Pre-Wedding Jitters: A Convert Contends With Her Past
Menorah number three just arrived as a wedding gift from my sister–– the same sister who thought the song “Dreidel, Dreidel, Dreidel” came from the “south park” Christmas special. I should have been touched by my sister’s demonstration of support for my conversion, but I was annoyed. I know exactly what was going through her mind as she bought it. To an outsider, a menorah is something Jews use in lieu of a crucifix.
When I first decided to convert to Judaism three years ago, I went to West Side Judaica to equip myself Jewishly. In one swoop, I purchased a mezuza, a siddur and a menorah, but not without turning red at the register. I couldn’t help feeling that I was repeating the scene from “Hannah and Her sisters” in which Woody Allen’s character decides to become Catholic and buys a crucifix, a catechism, a jar of mayonnaise and a loaf of wonder bread. I hoped that the saleswoman would ring me up and let me pass. No chance. “Are you converting?” she asked sweetly. “I think that’s great.” Advice to converts: Don’t buy menorahs in the middle of summer, and don’t buy Judaica in mass quantities.
Why is there so much shame associated with being a convert? It is considered halachically incorrect for Jews to refer to a convert as a “convert,” to refer to the anniversary of their conversion or to allude to the fact that a convert was not born Jewish. I appreciate the provisions that Judaism makes to protect its newcomers, but they are not enforceable. Today, for example, I had lunch in Café Classico, a kosher restaurant in Manhattan. When I asked the proprietor where the hand-washing bin was, he quickly sized me up and barked, “You’re not Jewish. If you mean the bathroom, it’s in the back to the right.” Thank God my family and friends aren’t here to witness this, I thought. Right before my wedding, my Jewish wedding, the last thing I need is for someone to say, “I told you they would always consider you an outsider.”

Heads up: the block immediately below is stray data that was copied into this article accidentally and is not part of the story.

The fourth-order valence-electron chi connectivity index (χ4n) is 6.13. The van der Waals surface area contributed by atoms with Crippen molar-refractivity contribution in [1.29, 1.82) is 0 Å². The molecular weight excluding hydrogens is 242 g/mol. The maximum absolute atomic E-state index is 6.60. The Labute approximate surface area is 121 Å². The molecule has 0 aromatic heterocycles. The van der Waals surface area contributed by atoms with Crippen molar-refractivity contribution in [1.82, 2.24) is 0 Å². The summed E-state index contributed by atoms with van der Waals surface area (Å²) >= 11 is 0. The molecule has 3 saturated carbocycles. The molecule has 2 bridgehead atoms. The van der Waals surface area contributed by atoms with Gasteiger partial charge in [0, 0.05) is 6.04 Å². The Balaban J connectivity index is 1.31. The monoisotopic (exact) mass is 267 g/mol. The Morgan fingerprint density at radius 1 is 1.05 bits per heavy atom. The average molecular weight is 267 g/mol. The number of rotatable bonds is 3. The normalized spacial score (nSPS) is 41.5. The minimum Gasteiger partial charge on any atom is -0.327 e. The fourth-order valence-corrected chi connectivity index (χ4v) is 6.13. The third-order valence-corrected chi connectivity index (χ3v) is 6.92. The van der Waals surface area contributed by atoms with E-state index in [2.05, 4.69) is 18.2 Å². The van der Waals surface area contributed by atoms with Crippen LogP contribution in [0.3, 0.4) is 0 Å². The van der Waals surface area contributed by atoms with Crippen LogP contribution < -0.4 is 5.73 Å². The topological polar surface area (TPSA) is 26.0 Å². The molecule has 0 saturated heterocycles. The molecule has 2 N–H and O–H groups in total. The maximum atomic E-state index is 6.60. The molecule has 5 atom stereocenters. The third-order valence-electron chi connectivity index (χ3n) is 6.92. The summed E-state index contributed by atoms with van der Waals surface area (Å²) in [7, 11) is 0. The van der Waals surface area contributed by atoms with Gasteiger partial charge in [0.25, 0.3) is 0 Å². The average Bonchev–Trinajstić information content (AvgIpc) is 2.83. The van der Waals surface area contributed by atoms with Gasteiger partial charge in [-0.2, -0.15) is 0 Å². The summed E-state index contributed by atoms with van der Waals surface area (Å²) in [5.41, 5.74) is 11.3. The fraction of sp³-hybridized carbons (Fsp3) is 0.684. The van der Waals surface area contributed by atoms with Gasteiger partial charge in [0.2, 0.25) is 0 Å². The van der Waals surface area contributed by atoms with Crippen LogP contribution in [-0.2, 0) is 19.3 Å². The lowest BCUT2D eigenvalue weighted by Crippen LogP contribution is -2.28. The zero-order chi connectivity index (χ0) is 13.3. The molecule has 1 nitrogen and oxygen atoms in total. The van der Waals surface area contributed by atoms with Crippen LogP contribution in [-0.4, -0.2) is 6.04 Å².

Nothing has forced me to contend with my non-Jewish past as much as my upcoming wedding. I had been attending services and keeping kosher long before I began dating my fiancé. I felt comfortable in the illusion that I was a self-created Jew. My wedding presented a great threat to this illusion Case in point: the wedding invitations. My Hebrew name is Ya’el, daughter of Abraham v’ Sarah is the standard last name assigned to converts. But my parents are not named Abraham and Sarah, so the invitation reads:
“Dr. Hwi-Shin Hong and Dr. Sung-Woong Hong request the pleasure of your company at the wedding of their daughter Euny Hong, Ya’el, daughter of Abraham and Sarah.” In other words, two sets of parents are listed, which, according to Emily Post’ etiquette book, is only appropriate if the daughter’s parents have divorced and both remarried.
A convert’s survival as a Jew is contingent upon her continuous re-invention of self. In every way, Judaism is a religion of remembering the past; yet my life as a convert is a process of forgetting the past. My wedding is forcing these contradictions to coexist. The result is that I achieved the incredible and perplexing feat of deeming a menorah an inappropriate wedding for a convert.
Ms. Hong is writer living in New York. Her wedding is Sunday